We’re more than halfway through the devising process for The Lost Martini and the excitement of meeting the cast and crew, initial days of discoveries about their characters, and capturing all our ideas on the post-it-covered walls have given way to an inkling of terror as each day on the calendar is crossed off, moving us swiftly to opening night on 10 March. We didn’t start with a script; we had images, burning ideas, character dossiers, music and lots and lots of different colored post-its.

Shannon Yee in front of the Post-It Walls

Shannon Yee in front of the Post-It Walls

Composer Martin Byrne and cast devising the opening song

Composer Martin Byrne and cast devising the opening song

Cast in mid-improvisation...

Cast in mid-improvisation...

I’ve worked before with Accidental in similar high-stakes theatre creation during their Fast & Loose process in 2012, in which playwrights wrote a short play overnight in 8 hours, which was then rehearsed and performed the next evening. 

The benefits of writing under such time pressures are that it forces you to make quick decisions and test them out, rather than get tied up in mental circles about which is the best decision to try out in the first place. It’s only through testing things out on the page and in the room do the options reveal themselves as worthwhile. 

There are a number of challenges being a writer/devisor for the kind of immersive, audience-led, devised theatre event that Accidental is creating in The Lost Martini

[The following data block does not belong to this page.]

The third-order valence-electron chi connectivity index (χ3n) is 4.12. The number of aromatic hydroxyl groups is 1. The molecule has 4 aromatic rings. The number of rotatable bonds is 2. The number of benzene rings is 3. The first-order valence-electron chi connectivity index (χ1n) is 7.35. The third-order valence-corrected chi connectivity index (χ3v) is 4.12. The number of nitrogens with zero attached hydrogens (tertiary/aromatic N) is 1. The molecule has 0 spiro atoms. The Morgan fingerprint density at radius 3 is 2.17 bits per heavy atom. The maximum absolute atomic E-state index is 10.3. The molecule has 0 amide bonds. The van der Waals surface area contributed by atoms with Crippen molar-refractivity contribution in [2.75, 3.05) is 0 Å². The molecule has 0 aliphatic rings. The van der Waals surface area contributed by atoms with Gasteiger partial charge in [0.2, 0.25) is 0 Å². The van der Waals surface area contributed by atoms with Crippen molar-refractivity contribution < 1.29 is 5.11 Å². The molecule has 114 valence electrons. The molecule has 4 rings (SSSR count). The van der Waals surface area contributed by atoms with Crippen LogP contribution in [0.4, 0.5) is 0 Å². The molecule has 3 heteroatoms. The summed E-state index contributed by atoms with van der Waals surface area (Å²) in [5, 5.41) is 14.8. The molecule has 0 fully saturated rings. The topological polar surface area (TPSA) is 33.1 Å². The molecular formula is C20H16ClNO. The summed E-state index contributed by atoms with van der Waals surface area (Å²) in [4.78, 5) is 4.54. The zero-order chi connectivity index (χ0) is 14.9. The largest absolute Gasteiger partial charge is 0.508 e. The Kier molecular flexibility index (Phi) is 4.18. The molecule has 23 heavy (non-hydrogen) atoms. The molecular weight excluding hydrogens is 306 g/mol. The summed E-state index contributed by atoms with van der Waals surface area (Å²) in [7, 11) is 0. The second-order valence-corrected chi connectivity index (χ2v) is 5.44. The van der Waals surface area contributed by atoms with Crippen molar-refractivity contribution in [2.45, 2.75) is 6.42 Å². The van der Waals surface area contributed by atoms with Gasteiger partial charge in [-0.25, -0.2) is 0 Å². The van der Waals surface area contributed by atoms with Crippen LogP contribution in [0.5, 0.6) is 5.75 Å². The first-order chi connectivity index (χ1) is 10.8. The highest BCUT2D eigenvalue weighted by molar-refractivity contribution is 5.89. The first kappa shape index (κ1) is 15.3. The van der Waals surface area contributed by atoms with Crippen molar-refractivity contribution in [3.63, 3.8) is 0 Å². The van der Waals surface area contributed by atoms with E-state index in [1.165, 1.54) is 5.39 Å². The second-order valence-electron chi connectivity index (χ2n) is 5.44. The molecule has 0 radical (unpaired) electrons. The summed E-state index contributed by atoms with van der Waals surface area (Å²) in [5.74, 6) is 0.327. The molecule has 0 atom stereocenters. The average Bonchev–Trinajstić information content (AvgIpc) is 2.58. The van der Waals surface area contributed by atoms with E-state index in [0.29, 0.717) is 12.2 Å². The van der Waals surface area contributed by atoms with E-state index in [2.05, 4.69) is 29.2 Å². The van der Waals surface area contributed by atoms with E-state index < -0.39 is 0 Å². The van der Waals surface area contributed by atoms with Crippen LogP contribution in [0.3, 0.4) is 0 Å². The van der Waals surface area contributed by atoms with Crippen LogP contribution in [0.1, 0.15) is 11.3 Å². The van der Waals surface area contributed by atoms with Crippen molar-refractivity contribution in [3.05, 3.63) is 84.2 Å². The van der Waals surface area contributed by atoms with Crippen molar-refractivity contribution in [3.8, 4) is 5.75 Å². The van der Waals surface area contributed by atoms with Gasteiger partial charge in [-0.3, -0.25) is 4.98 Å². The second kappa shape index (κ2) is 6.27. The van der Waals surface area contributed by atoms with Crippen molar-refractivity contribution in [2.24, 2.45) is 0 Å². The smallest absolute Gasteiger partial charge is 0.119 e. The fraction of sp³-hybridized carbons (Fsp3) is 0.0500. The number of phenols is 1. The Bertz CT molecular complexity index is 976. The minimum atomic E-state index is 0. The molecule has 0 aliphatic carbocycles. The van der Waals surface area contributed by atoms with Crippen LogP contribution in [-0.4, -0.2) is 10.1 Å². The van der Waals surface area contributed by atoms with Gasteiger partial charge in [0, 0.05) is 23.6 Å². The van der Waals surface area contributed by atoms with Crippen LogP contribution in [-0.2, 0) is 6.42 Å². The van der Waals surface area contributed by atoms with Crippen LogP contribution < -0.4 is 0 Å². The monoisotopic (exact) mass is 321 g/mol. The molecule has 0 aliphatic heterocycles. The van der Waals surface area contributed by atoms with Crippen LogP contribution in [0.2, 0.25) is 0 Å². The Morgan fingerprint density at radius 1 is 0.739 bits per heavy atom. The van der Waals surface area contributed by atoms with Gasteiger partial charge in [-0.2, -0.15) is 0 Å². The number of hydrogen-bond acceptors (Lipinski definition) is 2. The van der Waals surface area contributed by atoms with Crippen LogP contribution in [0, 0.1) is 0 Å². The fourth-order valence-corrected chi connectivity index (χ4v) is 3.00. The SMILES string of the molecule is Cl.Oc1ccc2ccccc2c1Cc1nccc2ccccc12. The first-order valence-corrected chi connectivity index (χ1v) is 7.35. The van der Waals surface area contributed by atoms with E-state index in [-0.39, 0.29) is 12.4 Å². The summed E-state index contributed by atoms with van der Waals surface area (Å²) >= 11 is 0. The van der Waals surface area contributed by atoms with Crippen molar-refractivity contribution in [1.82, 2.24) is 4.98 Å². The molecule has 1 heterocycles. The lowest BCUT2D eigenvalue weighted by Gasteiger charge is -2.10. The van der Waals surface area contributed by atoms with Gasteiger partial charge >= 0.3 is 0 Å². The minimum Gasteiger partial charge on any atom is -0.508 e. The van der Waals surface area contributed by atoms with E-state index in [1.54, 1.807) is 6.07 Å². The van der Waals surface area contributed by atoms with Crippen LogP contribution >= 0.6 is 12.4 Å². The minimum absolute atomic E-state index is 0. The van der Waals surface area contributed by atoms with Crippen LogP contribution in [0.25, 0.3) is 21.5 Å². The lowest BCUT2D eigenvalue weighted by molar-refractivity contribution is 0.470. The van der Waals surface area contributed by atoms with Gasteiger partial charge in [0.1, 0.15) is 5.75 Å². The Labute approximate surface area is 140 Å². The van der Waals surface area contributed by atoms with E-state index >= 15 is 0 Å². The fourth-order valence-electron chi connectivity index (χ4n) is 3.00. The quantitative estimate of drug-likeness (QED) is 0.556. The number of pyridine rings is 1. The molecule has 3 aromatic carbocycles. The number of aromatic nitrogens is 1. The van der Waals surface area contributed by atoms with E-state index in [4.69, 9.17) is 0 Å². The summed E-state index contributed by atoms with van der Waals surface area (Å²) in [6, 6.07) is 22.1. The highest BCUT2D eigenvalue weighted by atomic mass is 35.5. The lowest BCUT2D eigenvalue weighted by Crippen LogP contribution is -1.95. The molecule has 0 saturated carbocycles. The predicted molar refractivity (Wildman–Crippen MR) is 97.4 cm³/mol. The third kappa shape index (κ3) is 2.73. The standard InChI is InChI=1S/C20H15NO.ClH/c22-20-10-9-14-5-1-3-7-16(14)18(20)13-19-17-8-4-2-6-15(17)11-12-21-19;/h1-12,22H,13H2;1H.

Usually, a 4 week rehearsal process begins with a script already created, which has the writer’s vision. For The Lost Martini, the creative team and actors as a group have begun with characters, general story lines, themes, plenty of willingness to take risks and try things out, but no traditional script. We have worked tirelessly through improvisations and discussions to create the dialogue, scenes, and nuances of the characters, all the while furiously transcribing onto the page, discovering what works and what doesn’t. The flexible nature of the show, requires the scenes to have flexibility to give the actors enough space to improvise within a structure of a scene, because when they’re surrounded by an audience on all sides during the performances! How do we capture on paper the multiple story lines simultaneously being played the actors, in different rooms of The Lost Martini? The early drafts of the script feels more like a multi-lane motorway or a game of Twister than a traditional theatre stageplay. Then again, with the audience encouraged to explore the entire 10-room set, engage in secret quests, play with the band and mix cocktails at the bar throughout the show, The Lost Martini  is the farthest thing from a traditional theatre stageplay. It’s more of a ‘choose-your-own adventure’ event where you decide what secrets you overhear, characters you follow and clues you hunt out to create your experience during the night.

Above all, how do we run dress rehearsals that test a show which is more dependant on the audience than any other play, without an audience? There’s only a couple more weeks to find out! The stakes are high, the sweat is forming, and pressure building…all for The Lost Martini.

by Shannon Yee

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